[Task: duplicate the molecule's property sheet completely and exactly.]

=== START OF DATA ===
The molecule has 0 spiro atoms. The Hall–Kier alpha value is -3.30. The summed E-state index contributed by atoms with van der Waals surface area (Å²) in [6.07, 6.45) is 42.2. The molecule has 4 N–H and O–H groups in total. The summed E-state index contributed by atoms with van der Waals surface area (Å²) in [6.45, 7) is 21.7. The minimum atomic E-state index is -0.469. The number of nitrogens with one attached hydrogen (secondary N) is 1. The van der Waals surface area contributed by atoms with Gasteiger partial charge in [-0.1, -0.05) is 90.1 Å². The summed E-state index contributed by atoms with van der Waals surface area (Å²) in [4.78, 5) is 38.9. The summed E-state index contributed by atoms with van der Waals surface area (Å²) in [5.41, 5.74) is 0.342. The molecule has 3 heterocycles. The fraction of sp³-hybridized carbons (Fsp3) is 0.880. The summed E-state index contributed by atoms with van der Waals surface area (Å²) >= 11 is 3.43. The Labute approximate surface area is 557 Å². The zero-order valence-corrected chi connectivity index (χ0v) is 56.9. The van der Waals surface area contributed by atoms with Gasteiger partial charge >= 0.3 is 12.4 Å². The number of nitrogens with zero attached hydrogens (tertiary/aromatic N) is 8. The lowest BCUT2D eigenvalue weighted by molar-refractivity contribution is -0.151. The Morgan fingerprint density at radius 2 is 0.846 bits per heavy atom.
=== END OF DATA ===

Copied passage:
The molecule has 0 spiro atoms. The Hall–Kier alpha value is -3.30. The summed E-state index contributed by atoms with van der Waals surface area (Å²) in [6.07, 6.45) is 42.2. The molecule has 4 N–H and O–H groups in total. The summed E-state index contributed by atoms with van der Waals surface area (Å²) in [6.45, 7) is 21.7. The minimum atomic E-state index is -0.469. The number of nitrogens with one attached hydrogen (secondary N) is 1. The van der Waals surface area contributed by atoms with Gasteiger partial charge in [-0.1, -0.05) is 90.1 Å². The summed E-state index contributed by atoms with van der Waals surface area (Å²) in [4.78, 5) is 38.9. The summed E-state index contributed by atoms with van der Waals surface area (Å²) in [5.41, 5.74) is 0.342. The molecule has 3 heterocycles. The fraction of sp³-hybridized carbons (Fsp3) is 0.880. The summed E-state index contributed by atoms with van der Waals surface area (Å²) >= 11 is 3.43. The Labute approximate surface area is 557 Å². The zero-order valence-corrected chi connectivity index (χ0v) is 56.9. The van der Waals surface area contributed by atoms with Gasteiger partial charge >= 0.3 is 12.4 Å². The number of nitrogens with zero attached hydrogens (tertiary/aromatic N) is 8. The lowest BCUT2D eigenvalue weighted by molar-refractivity contribution is -0.151. The Morgan fingerprint density at radius 2 is 0.846 bits per heavy atom.